It might sound impossible to believe, but there may come a day when donated organs come not from a human, but from a printer. Yes, you read that right ‒ medical researchers are attempting to use three-dimensional printers to manufacture vital organs.
The Power of Plastic
A prime example of such efforts involves a team at the Wake Forest Institute for Regenerative Medicine, who are attempting to manufacture synthetic organs with the aid of specialized 3-D printers. Known as bioprinters, these custom-built machines bear little resemblance to the printer used in your office. Instead, they look somewhat like claw machines, complete with a largely transparent exterior.
The contents of bioprinters, of course, are far more noteworthy and important. They house a row of six syringes, one of which contains biocompatible plastic, or a type of plastic that is not harmful to the body’s tissues. This plastic functions as a sort of support structure, holding together the other materials used to build printed organs.
The five other syringes can contain either human cells or proteins, the other ingredients used to make artificial body parts. They are held together in a gel, and are attached to the exterior of the plastic-based scaffolding. The printer also places these substances inside the support structure. Once all of the necessary materials are in place, the organ-to-be is then moved to an incubator, fostering the creation of new cells.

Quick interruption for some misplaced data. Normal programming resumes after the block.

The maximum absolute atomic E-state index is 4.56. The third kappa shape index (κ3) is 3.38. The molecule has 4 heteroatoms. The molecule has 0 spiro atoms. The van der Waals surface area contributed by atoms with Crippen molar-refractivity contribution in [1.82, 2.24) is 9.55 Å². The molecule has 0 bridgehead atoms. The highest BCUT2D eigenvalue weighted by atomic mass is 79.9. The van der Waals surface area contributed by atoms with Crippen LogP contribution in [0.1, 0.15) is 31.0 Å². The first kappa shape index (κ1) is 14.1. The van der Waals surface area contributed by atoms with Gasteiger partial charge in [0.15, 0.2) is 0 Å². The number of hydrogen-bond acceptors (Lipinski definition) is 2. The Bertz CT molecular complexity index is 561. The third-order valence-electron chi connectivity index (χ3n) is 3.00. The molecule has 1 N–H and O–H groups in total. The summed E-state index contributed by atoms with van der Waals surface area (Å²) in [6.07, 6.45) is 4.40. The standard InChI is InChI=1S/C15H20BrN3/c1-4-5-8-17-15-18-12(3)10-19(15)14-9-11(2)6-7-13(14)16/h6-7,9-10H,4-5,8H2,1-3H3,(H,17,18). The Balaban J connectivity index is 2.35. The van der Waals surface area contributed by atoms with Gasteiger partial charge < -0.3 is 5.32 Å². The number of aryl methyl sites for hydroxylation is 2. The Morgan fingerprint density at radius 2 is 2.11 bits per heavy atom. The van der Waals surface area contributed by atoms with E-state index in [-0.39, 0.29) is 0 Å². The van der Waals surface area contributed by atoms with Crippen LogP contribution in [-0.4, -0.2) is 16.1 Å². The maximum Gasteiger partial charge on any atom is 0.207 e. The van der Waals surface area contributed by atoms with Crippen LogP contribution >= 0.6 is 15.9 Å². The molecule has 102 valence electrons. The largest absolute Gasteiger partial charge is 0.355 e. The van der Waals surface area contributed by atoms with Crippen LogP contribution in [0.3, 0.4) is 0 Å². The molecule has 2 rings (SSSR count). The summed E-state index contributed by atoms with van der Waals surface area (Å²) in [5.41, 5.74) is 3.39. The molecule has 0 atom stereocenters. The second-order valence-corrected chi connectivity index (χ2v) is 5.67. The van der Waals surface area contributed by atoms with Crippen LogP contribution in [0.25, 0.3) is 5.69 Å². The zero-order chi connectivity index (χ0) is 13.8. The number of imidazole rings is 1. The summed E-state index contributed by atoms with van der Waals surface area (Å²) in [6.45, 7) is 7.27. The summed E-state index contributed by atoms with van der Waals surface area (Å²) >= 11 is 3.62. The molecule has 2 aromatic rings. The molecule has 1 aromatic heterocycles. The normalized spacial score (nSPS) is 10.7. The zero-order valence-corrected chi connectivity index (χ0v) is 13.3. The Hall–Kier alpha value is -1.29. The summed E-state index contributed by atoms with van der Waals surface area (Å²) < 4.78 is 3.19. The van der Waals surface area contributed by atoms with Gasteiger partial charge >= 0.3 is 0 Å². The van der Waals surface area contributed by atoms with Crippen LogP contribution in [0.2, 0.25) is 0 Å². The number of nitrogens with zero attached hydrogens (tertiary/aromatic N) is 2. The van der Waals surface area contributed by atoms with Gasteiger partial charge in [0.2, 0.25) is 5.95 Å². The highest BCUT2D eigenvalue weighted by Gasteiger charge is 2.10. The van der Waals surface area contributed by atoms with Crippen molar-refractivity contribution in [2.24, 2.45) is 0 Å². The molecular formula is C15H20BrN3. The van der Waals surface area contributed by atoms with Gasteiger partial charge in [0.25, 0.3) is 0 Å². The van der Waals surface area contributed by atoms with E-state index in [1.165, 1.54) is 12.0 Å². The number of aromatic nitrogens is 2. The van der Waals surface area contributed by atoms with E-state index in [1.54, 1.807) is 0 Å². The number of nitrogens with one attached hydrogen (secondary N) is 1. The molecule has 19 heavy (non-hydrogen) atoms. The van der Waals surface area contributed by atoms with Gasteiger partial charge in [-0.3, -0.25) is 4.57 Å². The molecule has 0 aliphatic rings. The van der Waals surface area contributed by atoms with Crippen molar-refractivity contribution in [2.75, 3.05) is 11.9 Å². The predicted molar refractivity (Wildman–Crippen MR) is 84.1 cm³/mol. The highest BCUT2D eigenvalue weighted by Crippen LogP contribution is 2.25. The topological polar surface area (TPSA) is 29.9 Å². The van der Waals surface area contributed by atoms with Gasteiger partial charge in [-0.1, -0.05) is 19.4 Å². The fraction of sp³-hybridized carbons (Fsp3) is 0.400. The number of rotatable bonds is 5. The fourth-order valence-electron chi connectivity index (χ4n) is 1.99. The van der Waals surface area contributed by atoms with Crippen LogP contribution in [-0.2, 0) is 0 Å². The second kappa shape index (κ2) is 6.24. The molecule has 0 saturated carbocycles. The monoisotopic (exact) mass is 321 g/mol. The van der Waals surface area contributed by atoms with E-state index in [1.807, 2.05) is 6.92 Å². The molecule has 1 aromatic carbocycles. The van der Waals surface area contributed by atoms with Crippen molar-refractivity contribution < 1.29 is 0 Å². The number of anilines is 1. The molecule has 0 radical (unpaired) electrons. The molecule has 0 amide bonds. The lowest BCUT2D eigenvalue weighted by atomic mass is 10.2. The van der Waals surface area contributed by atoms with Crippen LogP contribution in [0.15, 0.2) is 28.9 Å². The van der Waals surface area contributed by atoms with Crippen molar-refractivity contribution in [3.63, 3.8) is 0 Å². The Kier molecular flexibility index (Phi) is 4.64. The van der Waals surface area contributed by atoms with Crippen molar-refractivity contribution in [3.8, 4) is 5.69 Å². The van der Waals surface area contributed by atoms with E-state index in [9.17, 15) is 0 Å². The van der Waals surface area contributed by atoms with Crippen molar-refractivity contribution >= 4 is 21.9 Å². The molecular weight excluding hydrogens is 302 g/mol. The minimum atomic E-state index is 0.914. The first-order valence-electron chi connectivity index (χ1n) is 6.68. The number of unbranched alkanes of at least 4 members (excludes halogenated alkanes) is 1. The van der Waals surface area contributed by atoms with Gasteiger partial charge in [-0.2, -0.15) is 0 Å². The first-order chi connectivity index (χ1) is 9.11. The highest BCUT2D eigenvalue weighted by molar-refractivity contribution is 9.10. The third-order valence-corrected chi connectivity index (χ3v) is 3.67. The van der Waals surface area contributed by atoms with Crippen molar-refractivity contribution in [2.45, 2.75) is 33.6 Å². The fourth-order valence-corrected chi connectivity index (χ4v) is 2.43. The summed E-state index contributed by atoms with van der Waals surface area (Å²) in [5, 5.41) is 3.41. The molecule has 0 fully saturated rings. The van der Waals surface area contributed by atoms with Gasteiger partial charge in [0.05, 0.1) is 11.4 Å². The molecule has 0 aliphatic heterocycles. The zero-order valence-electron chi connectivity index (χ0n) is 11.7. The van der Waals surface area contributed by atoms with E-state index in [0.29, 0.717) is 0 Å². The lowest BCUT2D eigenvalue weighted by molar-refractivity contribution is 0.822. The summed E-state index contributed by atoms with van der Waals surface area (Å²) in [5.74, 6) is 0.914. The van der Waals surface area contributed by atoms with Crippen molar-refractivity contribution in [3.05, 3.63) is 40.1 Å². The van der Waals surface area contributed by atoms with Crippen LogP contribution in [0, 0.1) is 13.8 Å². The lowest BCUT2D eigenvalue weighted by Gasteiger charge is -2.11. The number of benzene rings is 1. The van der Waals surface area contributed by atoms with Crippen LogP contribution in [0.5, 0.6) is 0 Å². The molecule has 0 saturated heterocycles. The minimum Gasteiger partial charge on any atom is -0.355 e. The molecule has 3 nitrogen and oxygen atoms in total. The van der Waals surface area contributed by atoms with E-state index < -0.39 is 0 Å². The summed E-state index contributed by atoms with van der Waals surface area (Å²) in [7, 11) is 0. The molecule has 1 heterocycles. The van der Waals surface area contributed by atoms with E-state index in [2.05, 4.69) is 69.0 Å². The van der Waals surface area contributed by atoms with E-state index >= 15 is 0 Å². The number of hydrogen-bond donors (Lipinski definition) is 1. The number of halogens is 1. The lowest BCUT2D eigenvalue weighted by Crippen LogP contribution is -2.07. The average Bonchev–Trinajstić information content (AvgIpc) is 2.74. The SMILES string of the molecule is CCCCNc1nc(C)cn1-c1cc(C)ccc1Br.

A Work in Progress
The Wake Forest team has enjoyed some encouraging success; not only have they produced ears, skin, muscles and bone, but they were also able to implant and meld the artificial body parts into laboratory animals. While these accomplishments are certainly impressive, it should be stressed that they don’t mean that mass-produced artificial organs are right around the corner; the items created by the Wake Forest team have a relatively simple makeup.
In contrast, a human kidney is an incredibly complex organ, featuring an elaborate network of blood vessels. Aside from being numerous, kidney blood vessels can also be extremely narrow, having diameters as small as 0.010 millimeters. Furthermore, each kidney contains roughly 1 million nephrons, or small filtering structures that purge waste products from the blood stream. In order to manufacture this crucial organ, a 3-D printer would not only have to recreate tiny blood vessels and nephrons, but also would have to develop vessels capable of supplying the kidney with both blood and nutrients.
Do Animal Organs Hold the Answer?
In order to get around these obstacles, some researchers have turned to using organs taken from deceased animals and humans. Such organs are used after undergoing decellularization, a process that removes all living tissue cells. When this step is complete, the organ is reduced to its basic support structure.
A team from the Houston-based Texas Heart Institute (THI) hopes to use decellularization to develop new organs for transplant. In keeping with this goal, the THI team has conducted experiments in which bovine cells were pumped into hollowed out pig hearts. The pig hearts were then subsequently transplanted into the bodies of cows. When positioned next to the cows’ original hearts, the foreign organs worked exceptionally well, pushing blood through the animals’ circulatory systems.
The THI researchers stress that current 3-D printing technology lacks the ability to produce fully-functioning human organs. Despite this obstacle, the decellularization approach could have a major impact on this field of study, especially with the advent of more capable bioprinters.